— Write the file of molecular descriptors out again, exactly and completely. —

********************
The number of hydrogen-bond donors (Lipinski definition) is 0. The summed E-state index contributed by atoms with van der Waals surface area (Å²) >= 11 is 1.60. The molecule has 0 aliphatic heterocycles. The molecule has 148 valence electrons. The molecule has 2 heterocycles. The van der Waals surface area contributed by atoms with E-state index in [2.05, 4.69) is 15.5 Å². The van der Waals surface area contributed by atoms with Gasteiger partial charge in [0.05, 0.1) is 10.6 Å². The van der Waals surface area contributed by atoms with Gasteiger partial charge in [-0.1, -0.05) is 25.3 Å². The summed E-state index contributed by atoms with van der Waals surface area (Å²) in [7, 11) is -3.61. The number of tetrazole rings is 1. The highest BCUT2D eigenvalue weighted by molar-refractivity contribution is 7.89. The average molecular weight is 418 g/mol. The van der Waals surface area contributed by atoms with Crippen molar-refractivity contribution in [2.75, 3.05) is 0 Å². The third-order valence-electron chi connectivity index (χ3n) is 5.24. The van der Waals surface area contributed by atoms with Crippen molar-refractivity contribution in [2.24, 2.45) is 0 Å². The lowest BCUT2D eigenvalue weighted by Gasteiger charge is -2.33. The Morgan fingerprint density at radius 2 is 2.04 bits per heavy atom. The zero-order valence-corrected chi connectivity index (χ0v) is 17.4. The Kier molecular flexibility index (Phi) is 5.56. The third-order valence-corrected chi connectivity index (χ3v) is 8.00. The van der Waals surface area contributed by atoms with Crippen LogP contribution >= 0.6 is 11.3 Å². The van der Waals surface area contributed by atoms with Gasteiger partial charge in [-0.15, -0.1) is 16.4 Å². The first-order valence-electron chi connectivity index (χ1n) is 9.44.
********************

The number of hydrogen-bond donors (Lipinski definition) is 0. The summed E-state index contributed by atoms with van der Waals surface area (Å²) >= 11 is 1.60. The molecule has 0 aliphatic heterocycles. The molecule has 148 valence electrons. The molecule has 2 heterocycles. The van der Waals surface area contributed by atoms with E-state index in [2.05, 4.69) is 15.5 Å². The van der Waals surface area contributed by atoms with Gasteiger partial charge in [0.05, 0.1) is 10.6 Å². The van der Waals surface area contributed by atoms with Gasteiger partial charge in [-0.1, -0.05) is 25.3 Å². The summed E-state index contributed by atoms with van der Waals surface area (Å²) in [7, 11) is -3.61. The number of tetrazole rings is 1. The highest BCUT2D eigenvalue weighted by molar-refractivity contribution is 7.89. The average molecular weight is 418 g/mol. The van der Waals surface area contributed by atoms with Crippen molar-refractivity contribution in [2.75, 3.05) is 0 Å². The third-order valence-electron chi connectivity index (χ3n) is 5.24. The van der Waals surface area contributed by atoms with Crippen molar-refractivity contribution in [2.24, 2.45) is 0 Å². The lowest BCUT2D eigenvalue weighted by Gasteiger charge is -2.33. The Morgan fingerprint density at radius 2 is 2.04 bits per heavy atom. The zero-order valence-corrected chi connectivity index (χ0v) is 17.4. The Kier molecular flexibility index (Phi) is 5.56. The third-order valence-corrected chi connectivity index (χ3v) is 8.00. The van der Waals surface area contributed by atoms with Crippen LogP contribution >= 0.6 is 11.3 Å². The van der Waals surface area contributed by atoms with Gasteiger partial charge in [-0.15, -0.1) is 16.4 Å². The first-order valence-electron chi connectivity index (χ1n) is 9.44.